If there is any doubt that ordinary, non-credentialed people are prepared to step up to the daunting challenges of climate change and Peak Oil, I’m pleased to report that the good people of Kingston, New York, gave a resoundingly positive answer this past weekend.
More than 230 people (1% of the city’s population!) showed up at a bold convening called “Surviving the Future: Connection and Community in Unstable Times.” The event invited the public to explore some of the big questions facing humanity right now, with a local twist: “What do we need to navigate these tumultuous times an create the systems and ways of being together that best serve us?” “What’s already going on in and around Kingston?” “What more do we think is possible?”
This event was the brainchild of six community groups seeking to pull together activist-minded doers. It was an experiment in trying to catalyze a new level of emergence in the Hudson Valley and discover if artists, tenants, racial justice advocates, sustainable farmers, alt-transportation experts, relocalization enthusiasts, and many others, could come together and start to develop a shared vision for change.
The event began with three talks on Friday evening to frame the challenges. People heard an inspiring talk from Kali Akuno of the famed Cooperation Jackson project that is using cooperatives to empower the people of Jackson, Mississippi, to take charge of their lives. Ariel Brooks of the New Economics Coalition explained what is meant by a “Just Transition” ("transition is inevitable; justice is not"). And I introduced the commons as a valuable tool in this quest and noted the “pluriverse of noncapitalist alternatives” already emerging. (Micah Blumenthal and Evelyn Wright were excellent facilitators throughout!)
The next day, about 130 people showed up for a full day of breakout sessions to dream up provocative new ideas and make plans for a different future. While a post-capitalist future is not going to arrive tomorrow, countless minds were expanded and many seeds of change planted.
Among the self-organized “unconference” sessions was one on “bringing ecological intelligence to culture” and another on “co-operative development.” One session asked people to imagine “a city/world without police,” and yet another gave guidance on “transitioning what and how we eat” (preparing simpler but tasty food).
I was enthralled to learn about The Center for Post-Carbon Logistics, which is exploring how to move “goods and people from place to place in a climate constrained future.” I met Jesse Brown, co-founder of Hudsy.tv, a “digital storytelling platform for the Hudson Valley, NY…[that provides] an integrity-based video content distribution option” for filmmakers. The idea is to create a platform cooperative that does not act as a giant money-machine sucking personal data and money from independent filmmakers and viewers who care about the Hudson Valley.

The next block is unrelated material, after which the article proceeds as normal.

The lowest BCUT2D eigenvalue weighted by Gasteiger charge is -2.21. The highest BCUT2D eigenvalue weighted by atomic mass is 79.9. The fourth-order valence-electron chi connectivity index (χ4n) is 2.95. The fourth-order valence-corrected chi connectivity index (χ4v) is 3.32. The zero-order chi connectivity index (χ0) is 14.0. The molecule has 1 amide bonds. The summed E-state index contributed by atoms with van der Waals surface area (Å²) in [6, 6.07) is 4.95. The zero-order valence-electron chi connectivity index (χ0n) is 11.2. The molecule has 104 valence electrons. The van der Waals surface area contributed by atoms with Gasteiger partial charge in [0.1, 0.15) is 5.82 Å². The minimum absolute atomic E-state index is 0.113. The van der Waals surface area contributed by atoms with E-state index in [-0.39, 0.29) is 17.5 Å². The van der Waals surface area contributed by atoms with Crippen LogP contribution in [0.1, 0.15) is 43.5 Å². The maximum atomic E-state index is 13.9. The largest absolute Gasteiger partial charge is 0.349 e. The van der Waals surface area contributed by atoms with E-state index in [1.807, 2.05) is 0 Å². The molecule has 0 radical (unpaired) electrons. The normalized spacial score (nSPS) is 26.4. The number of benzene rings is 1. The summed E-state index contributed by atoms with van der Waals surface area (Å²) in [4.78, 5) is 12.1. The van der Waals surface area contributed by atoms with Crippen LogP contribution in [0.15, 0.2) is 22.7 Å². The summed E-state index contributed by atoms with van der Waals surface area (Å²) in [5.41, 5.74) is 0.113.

One gentleman invited the audience to join a small team in identifying the antisocial incentives of Kingston’s zoning code. An entire breakout group contemplated solutions to the city’s rampant gentrification and other housing issues. Clearly this is a town whose citizens have the courage and imagination to think big.
By coincidence, the day before the conference, The Guardian had published a first-person account by a former Kingston resident marveling at the city’s progressive ambitions. With some hyperbole, the headline read: “The US City Preparing Itself for the Collapse of Capitalism.” The article focused on the inspiring healthcare project known as O+ (“O positive”), which has worked with artists to secure medical, dental and wellness services for them, while enlisting their energies in street art and an annual public festival.
O+ is just one of many Kingston initiatives that are developing functional alternatives to the standard “economic development” vision. We all know how Chambers of Commerce like to attract large outside investors to build big facilities and spur local employment – not appreciating that such ventures often siphon away the life and money of a town while making them more dependent on outsiders.
Folks in Kingston have very different ideas.There is Radio Kingston, which gives voice to a full panoply of community members on the air every day. Hudson Valley Farm Hub is a huge tract of farmland whose managers are exploring how to grow more food for local distribution, in more ecologically and socially mindful ways. Its Native American Seed Sanctuary is working with the Akwesasne Mohawk Tribe to grow Native American varieties of corn, beans, squash and sunflowers, while helping to preserve the tribe's culture.
One pillar of the emerging activist network is the Good Work Institute, which offers space for events and meetings. The Hudson Valley Current is an alternative currency that is starting to make greater headway in reinvigorating local exchange. There is even a fledgling Kingston Maker Project that seeks to nurture the local talent and enterprises for a more resilient future.
Other conveners of the Kingston event bear mention: Transition Kingston; Commonwealth Hudson Valley, which aims to energize the cooperative economy regionally; Rise Up Kingston, a grassroots group focused on “dismantling the structures of racism and oppression”; and the NoVo Foundation.
As the author of the Guardian piece, Alexandra Marvar, put it, “Kingston is piecing together the infrastructure for a self-sufficient community.” That will clearly take some time, but surely a great threshold has been reached when people have the resolve to imagine a new and better future, and the confidence to rely on their own collective agency. Wow.
I left Kingston with a new spring in my step and fantasies about trans-local dialogues among vanguard cities like Kingston. But of course, first things first.